Acclimate Your EyesIt’s only natural for our vision to be more accustomed to our home environment. When scouting a new habitat, make a conscientious effort to adjust your vision to the natural colors of your surroundings. Pay attention to the dominant colors and transitional shades during various lighting conditions. Dominant colors can change throughout the day, so it helps to know which are the most prominent during middle of the day, and during those critical low-light hours. As you walk, keep your head up and focus on the natural color shifts from full light to shade.
Burn Through the BrushOptics are awesome! A good set of glass won’t necessarily make you a better hunter. Still, there’s no denying that they’re an invaluable tool for spotting game. Besides glassing long distances, binoculars can be used effectively to scan along tree lines and through dark timber by “burning through the brush.” While looking through your binoculars, slowly adjust the focus back and forth as you scan through the brush. This will enable you to see clearly various distances within the brush. It’s a great way to spot bedded game that you might otherwise miss.
Additionally, a good set of glass will provide better color contrast to the environment than the naked eye. Oddly enough, I recently saw a video from Clay Hayes on YouTube about this exact technique. I highly recommend you watch it.
Compare and Contrast
Depending on the habitat, coat color and shade can vary dramatically. For example, many whitetail deer in my region of South Carolina are often light to a golden brown. Whereas in Indiana, deer are typically a much darker brown to greyish brown. Before your hunt, try to do some research on the most common coat colors/shades in that area. It can’t hurt, and I’ve found that local wildlife management officials are an excellent resource for this. Once you can physically see game, compare their coat colors to their surroundings. Pay attention to lighting conditions, and how it affects their ability to blend into the natural environment.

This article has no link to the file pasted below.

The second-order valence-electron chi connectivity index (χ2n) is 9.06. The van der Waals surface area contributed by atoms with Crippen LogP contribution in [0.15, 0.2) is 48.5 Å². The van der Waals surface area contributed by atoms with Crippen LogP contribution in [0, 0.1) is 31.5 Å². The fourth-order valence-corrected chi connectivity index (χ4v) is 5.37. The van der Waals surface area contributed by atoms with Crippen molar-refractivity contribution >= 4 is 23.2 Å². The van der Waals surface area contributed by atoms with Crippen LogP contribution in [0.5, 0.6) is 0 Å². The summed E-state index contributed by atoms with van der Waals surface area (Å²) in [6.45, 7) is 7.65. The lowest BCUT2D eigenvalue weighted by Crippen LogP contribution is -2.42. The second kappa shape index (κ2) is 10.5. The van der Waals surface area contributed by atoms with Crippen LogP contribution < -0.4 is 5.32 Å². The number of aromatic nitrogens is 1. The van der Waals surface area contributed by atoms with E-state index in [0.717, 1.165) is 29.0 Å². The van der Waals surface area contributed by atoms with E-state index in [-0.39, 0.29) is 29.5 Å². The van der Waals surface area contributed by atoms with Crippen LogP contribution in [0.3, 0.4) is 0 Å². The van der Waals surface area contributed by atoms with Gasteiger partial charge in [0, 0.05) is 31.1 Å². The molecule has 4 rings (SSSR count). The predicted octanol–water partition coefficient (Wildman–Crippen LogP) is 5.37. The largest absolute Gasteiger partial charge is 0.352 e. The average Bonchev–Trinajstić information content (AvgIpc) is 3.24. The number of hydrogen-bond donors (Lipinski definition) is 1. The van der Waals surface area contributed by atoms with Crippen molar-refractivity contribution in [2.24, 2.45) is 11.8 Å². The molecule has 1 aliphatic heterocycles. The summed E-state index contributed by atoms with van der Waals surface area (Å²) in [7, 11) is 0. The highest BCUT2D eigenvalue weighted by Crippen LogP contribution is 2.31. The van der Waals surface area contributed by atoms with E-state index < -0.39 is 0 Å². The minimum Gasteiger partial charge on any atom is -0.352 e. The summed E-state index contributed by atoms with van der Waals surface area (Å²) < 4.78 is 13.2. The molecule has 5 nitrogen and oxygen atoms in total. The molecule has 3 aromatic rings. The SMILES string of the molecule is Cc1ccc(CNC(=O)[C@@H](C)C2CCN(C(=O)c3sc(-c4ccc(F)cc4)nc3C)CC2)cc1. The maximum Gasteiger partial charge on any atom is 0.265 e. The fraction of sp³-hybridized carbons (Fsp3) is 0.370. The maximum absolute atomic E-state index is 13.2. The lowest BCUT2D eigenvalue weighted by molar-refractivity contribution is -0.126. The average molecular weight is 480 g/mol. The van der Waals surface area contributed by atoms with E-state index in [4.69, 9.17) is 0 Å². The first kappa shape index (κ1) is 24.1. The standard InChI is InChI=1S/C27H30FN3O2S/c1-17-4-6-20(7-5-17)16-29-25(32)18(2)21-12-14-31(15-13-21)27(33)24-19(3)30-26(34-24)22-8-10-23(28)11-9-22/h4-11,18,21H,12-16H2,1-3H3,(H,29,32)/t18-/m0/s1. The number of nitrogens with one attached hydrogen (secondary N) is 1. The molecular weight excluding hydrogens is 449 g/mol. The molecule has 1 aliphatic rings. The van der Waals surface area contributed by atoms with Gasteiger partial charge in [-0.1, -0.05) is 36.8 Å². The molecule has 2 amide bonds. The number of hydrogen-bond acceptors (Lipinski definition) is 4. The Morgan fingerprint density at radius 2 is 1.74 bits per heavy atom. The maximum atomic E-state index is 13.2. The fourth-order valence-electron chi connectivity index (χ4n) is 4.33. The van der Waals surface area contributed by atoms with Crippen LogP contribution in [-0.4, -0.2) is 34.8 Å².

New hunting environments are exciting and challenging, but that’s why we seek them out. One of the most valuable takes from hunting is how much we can learn about the natural world. Still, it also teaches us a lot about ourselves. How you adapt to a new environment can make or break you as a hunter. Being new to an environment can be an advantage if you approach it correctly.
Often, a fresh set of eyes will be more sensitive to the subtle nuances of a foreign environment exposing details that might otherwise be overlooked by familiarity. Regardless of habitat, soak it all in and ignore nothing.
Jeff Cole is a husband, father, and hunter. Born and raised in Beech Island, South Carolina, he is a passionate outdoorsman that loves spending time in God's creation, and sharing his experiences as a hunter. Besides marrying his amazing wife, and the birth of their two beautiful daughters, the most profound experiences of his life have been in the great outdoors. For work, Jeff is a project estimator for a grading and paving company out of Augusta, GA. Encouraged by a friend, he began moonlighting as an outdoor writer and gear reviewer. Hopefully you'll find as much enjoyment reading his content as he does writing it.